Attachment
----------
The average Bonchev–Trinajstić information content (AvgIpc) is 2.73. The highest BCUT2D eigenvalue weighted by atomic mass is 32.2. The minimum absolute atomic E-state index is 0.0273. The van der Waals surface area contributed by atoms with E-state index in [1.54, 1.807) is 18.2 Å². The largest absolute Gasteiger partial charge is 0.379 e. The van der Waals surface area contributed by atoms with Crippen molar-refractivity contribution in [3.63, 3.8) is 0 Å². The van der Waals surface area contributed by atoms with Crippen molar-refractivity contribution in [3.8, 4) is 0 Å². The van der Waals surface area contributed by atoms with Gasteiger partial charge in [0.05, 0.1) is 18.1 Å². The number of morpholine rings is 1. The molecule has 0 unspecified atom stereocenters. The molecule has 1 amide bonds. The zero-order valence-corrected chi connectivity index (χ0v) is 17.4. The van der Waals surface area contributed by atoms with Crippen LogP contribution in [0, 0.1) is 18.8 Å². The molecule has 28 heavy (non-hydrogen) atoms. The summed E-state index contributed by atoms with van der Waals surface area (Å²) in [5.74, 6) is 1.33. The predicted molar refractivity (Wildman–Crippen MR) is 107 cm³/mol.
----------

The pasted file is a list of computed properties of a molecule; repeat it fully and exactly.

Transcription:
The average Bonchev–Trinajstić information content (AvgIpc) is 2.73. The highest BCUT2D eigenvalue weighted by atomic mass is 32.2. The minimum absolute atomic E-state index is 0.0273. The van der Waals surface area contributed by atoms with E-state index in [1.54, 1.807) is 18.2 Å². The largest absolute Gasteiger partial charge is 0.379 e. The van der Waals surface area contributed by atoms with Crippen molar-refractivity contribution in [3.63, 3.8) is 0 Å². The van der Waals surface area contributed by atoms with Crippen molar-refractivity contribution in [3.8, 4) is 0 Å². The van der Waals surface area contributed by atoms with Gasteiger partial charge in [0.05, 0.1) is 18.1 Å². The number of morpholine rings is 1. The molecule has 0 unspecified atom stereocenters. The molecule has 1 amide bonds. The zero-order valence-corrected chi connectivity index (χ0v) is 17.4. The van der Waals surface area contributed by atoms with Crippen LogP contribution in [0, 0.1) is 18.8 Å². The molecule has 28 heavy (non-hydrogen) atoms. The summed E-state index contributed by atoms with van der Waals surface area (Å²) in [5.74, 6) is 1.33. The predicted molar refractivity (Wildman–Crippen MR) is 107 cm³/mol.